"Is the practice of Zen, which explores Enlightenment as attained by the Buddha 'Outside the Dogma,' or does Zen violate the Buddhist concept of silabbata paramasa (wrong practice)?"
Myth 0: My karma just ran over your dogma.
Myth 1: "...which explores the Enlightenment experience as attained by the Buddha..."
Reputable Zen schools do not huxter "Enlightenment." Satori is best described as "arriving at an understanding."
Myth 2: silabbata paramasa (wrong practice)
First reject all dualism!
Those who conceive of a Ch'an identity independent of Buddhist teaching do not understand that the scriptures (ching) are the words of the Buddha, and meditation (ch'an) is the thought of the Buddha; there is no discrepancy whatsoever between what the Buddha conceives in his mind and what he utters with his mouth.
Zen is a legitimate branch of Buddhism. Budh - 'awake' is the ultimate goal for adherents to all the many branches of Buddhism.
Q: Why do so many critics claim Zen Buddhism is non-religious AND non-Buddhist.?
A: Zen-adherents essentially seek satori - understanding - without bells, chants, beads, and baggage. The very realization of this path is an awareness that there are only 'ordinary monks.' Self-proclaimed neoGods find this a tough truth to crack. Want a 'guru?' See a Hindu.
There is also a direct lineage from the Buddha to the Zen monks of China, Japan, and California (among many other places).
Zen (Japan) or Ch'an (China) Buddhism is a small branch within the great living tree of Buddhism that happens to stress the practice of meditation as the path to Satori or understanding. Although the Zen branch has roots in India, it was in China and then Japan that this branch gained acceptance, was nourished, and flowered.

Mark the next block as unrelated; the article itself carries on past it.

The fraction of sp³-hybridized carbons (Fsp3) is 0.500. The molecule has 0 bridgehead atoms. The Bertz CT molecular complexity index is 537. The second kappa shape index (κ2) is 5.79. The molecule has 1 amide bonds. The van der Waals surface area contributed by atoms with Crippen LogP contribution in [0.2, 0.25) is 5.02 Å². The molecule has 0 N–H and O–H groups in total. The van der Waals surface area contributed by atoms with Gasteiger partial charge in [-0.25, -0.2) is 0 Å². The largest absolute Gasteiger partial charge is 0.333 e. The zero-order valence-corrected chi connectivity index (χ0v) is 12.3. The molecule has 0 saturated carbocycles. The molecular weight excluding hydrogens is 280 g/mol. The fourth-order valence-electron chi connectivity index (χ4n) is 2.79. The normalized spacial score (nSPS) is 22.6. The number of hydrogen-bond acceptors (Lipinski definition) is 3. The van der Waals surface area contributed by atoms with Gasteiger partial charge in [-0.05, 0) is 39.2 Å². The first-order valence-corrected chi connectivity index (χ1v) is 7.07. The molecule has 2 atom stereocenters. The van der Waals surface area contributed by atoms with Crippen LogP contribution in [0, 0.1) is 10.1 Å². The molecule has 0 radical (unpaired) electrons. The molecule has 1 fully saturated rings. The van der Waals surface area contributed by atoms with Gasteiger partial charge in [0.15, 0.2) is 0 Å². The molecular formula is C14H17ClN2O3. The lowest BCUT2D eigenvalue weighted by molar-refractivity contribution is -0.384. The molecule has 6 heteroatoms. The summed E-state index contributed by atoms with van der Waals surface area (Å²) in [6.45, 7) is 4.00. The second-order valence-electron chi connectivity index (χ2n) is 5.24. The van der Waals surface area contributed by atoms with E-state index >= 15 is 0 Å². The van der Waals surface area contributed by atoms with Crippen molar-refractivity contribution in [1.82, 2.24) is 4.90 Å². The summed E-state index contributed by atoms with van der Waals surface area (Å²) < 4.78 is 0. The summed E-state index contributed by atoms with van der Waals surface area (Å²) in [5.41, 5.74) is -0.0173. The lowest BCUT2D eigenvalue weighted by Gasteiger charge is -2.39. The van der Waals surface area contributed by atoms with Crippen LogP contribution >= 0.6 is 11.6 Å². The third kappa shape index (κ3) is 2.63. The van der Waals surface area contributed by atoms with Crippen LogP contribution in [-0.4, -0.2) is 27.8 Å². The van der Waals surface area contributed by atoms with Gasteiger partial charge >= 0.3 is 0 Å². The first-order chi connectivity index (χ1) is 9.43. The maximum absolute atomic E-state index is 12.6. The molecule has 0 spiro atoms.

The Lankavatara Sutra: Bodhidharma, the first Ch'an (Zen) Patriarch in China was a master of this text. He came from India in 470 CE. He emphasized the practice of Zazen. Legend has it that he spent 9 years in meditation before his awakening.
The success of Ch'an in China was mixed. It suffered from the general persecution of Buddhism in 845, but recovered quickly because - in contrast to the other branches - Ch'an monks engaged in physical labor, fished, farmed, grew gardens, and produced crafts.
During the Sung Dynasty (960-1279), Ch'an flowered and was a leading influence in the development of the Chinese art culture. It was also during this time that Zen was established in Japan (Nihon-koko). Two quite historical personages - Japanese Zen monks - Eisai (1141-1215) and Dogen (1200-53), studied in China. Both Eisai and Dogen taught ZEN to subsequent generations of ordinary monks in Japan. While Eisai emphasized Koans, Dogen stressed seated meditation without conscious striving for a goal - Zazen.
Q: Why was Zen popular in the West.
A: Some thought Koans were comedic, cute, or witty. (Some are)
A: The practice of meditation in Zen was initially thought to be easy.
Zen meditation may (or may not) lead to the experience of Satori - understanding.
Q: How does one become a Zen Monk?